How Do You Serve Your Clients?
Have you exchanged your own hard-earned cash for services or products within the past week? Of course you have. Shopping and buying are near-daily activities for many of us, and we consume everything from yoga classes to smoothies, taxi rides to school supplies. Much of the spending we do is moderately mindless, but if we force ourselves to stop and think a moment we can typically divide our purchases into “needs” and “wants”: I need to buy spiral notebooks and number two pencils or my daughter will start the new school year empty-handed. I want a smoothie because it’s 487 degrees outside and I think my brain is slowly liquefying.
But as an entrepreneur, focusing on needs and wants won’t get you nearly as far with potential customers as focusing on problem-solving.
@@As an entrepreneur, focusing on needs and wants won’t get you nearly as far with potential customers as focusing on problem-solving.@@
Every successful business solves a problem for a specific type of person, and consumers are drawn to services they believe will make their lives easier or better. And when you conceptualize business as problem-solving it allows you re-frame the idea of selling your services. If you solve problems for people, telling them about your problem-solving prowess is a service. You’re not selling, you’re helping!
But before you can help, you need to identify the problem YOU solve as a service provider.
What’s YOUR Problem?
Naturally, you don’t want to lean on the idea of your customer or client as a hot mess of problems that need immediate service-based triage. But you do need to determine:
- Who your Ideal Client IS
- Which problems they most long to solve
- And how you can solve them in unique, efficient, or innovative ways
Need help finding your dream customer? Start right here. Not sure how to connect with them?I’ve got loads of tips for you! Wondering about those key problems that need solving? Let’s dig into that together. Ask yourself:
What do your Ideal Clients need and want? All humans want to be happier, healthier, wealthier, and wiser. But what else does your perfect-fit client want? Think of core desired feelings, wishes, and dreams. Muse on lifestyle choices, career goals, and favorite hang-outs.
What general problems plague them? (Fatigue, joint pain, lack of focus.) What specific problems plague them? (Too tired to socialize, too sore to play with their grandchildren, too distracted during important meetings.) Sussing out the general problems will get you in the ballpark, but try to tease out a few specific issues, too.
@@What problems are your clients facing that they’re motivated to solve?@@
That last one’s a doozy, but absolutely key. Because there’s a HUGE rift between problems people are willing to endlessly ignore and problems so important/far-reaching/onerous that they merit investment of resources.
Problems Worth Solving
The only problems your Ideal Clients are gonna throw money at are the ones they feel naturally driven to solve. What’s that you say? Won’t your uber-enlightened, extra-savvy Ideal Clients be keen to solve ALL of their problems, especially if you find creative ways to point them out? Heck no. Let’s rank ‘em:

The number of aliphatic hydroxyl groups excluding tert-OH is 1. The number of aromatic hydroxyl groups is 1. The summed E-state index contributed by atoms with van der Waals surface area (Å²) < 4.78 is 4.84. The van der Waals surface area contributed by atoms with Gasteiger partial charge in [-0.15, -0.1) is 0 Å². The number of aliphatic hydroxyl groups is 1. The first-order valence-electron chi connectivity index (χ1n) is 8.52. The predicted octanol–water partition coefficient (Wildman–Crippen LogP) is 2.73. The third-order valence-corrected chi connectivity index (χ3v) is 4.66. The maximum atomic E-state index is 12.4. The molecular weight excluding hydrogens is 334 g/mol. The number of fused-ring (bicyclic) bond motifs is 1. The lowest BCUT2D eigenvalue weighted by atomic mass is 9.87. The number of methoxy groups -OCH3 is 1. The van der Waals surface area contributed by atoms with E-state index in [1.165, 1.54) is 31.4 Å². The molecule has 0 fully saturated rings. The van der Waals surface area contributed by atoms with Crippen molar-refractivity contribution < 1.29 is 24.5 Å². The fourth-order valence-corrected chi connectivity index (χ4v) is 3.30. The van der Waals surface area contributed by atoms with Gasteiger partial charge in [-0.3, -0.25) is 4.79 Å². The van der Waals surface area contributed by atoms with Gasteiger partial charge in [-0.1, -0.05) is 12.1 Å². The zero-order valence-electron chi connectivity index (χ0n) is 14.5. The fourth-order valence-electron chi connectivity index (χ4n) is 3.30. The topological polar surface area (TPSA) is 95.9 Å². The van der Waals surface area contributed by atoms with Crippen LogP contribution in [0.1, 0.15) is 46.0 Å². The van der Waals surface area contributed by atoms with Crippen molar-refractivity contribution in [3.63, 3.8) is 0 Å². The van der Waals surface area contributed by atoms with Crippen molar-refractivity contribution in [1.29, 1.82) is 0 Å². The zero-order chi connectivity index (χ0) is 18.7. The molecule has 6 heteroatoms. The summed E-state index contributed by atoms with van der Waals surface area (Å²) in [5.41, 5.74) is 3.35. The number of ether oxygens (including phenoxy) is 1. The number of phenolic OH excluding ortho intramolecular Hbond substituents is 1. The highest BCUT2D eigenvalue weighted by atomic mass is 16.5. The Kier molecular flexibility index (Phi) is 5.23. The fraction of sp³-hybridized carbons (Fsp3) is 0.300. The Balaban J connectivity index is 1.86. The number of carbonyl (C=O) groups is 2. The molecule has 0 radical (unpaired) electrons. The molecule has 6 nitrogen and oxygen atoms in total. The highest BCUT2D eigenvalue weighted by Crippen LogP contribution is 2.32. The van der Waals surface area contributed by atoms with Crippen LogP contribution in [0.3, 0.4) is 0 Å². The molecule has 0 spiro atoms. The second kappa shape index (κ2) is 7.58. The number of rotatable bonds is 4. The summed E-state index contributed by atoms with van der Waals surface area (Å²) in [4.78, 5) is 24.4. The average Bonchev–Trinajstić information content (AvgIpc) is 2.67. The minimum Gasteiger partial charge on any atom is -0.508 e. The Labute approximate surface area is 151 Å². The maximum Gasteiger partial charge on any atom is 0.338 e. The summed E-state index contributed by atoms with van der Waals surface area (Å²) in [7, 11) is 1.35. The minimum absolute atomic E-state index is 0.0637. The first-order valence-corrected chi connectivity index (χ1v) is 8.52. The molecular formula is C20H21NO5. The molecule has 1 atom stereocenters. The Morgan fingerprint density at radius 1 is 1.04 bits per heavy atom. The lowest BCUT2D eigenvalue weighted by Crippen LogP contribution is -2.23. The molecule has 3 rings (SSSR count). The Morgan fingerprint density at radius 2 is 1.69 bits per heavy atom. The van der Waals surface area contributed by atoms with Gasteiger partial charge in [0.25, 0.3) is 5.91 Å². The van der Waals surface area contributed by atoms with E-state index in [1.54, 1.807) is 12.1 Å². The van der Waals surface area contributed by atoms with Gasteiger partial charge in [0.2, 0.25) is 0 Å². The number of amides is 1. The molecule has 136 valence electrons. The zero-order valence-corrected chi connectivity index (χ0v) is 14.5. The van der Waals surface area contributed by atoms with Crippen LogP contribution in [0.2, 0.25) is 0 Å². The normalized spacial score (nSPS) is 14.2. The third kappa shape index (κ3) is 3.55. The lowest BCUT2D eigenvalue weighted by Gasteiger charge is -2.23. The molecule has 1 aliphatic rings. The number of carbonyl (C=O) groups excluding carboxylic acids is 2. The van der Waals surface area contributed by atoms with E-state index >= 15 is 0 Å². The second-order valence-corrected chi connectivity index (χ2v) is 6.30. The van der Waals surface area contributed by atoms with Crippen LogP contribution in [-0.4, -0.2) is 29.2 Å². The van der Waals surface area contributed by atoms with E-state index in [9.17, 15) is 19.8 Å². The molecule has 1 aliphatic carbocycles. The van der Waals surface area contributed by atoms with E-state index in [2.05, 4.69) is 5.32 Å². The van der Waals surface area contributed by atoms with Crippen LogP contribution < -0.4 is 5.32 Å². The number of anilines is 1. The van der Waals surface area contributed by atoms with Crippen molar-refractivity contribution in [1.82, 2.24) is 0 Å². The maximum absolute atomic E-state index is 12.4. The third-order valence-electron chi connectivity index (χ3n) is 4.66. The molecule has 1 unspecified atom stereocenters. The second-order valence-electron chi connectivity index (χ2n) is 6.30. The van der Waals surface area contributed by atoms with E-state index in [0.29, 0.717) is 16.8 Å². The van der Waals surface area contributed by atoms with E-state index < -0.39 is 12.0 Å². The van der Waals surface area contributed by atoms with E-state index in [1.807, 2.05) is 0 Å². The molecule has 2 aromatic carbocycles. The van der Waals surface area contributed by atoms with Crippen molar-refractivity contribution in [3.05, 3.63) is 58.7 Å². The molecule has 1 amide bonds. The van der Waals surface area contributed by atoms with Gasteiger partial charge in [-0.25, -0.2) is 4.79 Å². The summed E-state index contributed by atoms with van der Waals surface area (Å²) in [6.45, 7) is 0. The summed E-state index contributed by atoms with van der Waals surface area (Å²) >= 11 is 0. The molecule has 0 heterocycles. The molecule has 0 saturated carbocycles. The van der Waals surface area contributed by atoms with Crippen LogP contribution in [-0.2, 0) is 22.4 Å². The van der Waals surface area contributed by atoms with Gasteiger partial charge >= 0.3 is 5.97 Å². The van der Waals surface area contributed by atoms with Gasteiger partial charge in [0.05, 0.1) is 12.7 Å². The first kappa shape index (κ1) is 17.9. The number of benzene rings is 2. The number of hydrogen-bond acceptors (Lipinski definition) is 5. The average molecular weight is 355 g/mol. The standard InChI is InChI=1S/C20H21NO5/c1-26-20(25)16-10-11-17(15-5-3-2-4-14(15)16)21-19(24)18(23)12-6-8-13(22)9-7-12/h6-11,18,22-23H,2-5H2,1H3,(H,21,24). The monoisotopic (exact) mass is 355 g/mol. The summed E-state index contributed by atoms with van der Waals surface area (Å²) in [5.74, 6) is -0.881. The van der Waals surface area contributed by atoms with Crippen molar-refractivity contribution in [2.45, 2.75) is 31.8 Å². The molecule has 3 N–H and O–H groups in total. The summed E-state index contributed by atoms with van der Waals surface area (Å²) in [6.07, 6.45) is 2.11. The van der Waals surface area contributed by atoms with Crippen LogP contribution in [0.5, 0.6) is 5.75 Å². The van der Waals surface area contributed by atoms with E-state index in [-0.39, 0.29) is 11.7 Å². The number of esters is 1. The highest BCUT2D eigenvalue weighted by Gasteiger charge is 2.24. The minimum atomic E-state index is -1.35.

Problems the customer doesn’t see: We’ve all got a few of these, and I’m not just talking about tartar on your teeth. (Totally invisible, yet takes FOREVER for the hygenist to scrape off. Ick!) Your Ideal Clients may be aware of a surface problem but fail to see the underlying issue. Alternatively, they may not see any problems at all. Nudging customers to solve these problems can backfire.
Here’s an example: Dove came out with a women’s deodorant a few years back that was meant to combat “unsightly underarms.” Most women, myself included, had never given a thought to how repellent our underarms were. This product purported to solve a problem I didn’t know I had. Did I buy it? Nope. Just kinda hated Dove for making me self-conscious about my pits.
Problems the customer is aware of, but ignoring: In these cases you’ll be battling an Ideal Client’s tendency toward inertia or inaction. This type of problem is often one that feels too large or risky to attempt resolving. People feel frozen and unable to change or address the situation so they stick their heads in the sand, avoid taking action, or launch into non-strategic action without intention.
An issue that a customer is actively ignoring is not one that you can help solve.
@@Until the customer is ready, nothing will change.@@
Problems the customer is aware of and is attempting to manage: Keyword: “Attempting.” In these cases, customers think they can take the same action over and over, but achieve different results. They’re unwilling to admit that the way they’ve been doing it isn’t working. Think physical therapy that fails to keep pain at bay. Or turning up the car radio to drown out a busted muffler.
In these cases, too, the customer needs to choose change.
Problems the customer is aware of and is actively seeking to solve: THESE are the issues you want to understand and solve on behalf of your clients. This type of problem has the customer motivated to invest resources (time, energy, money) into lasting solutions. And if you can be part of that solution, it can result in massive traction for your business.
Identifying these higher order problems for the specific clients you serve, and solving them with excellent service and quality products will help you carve out a powerful niche for yourself.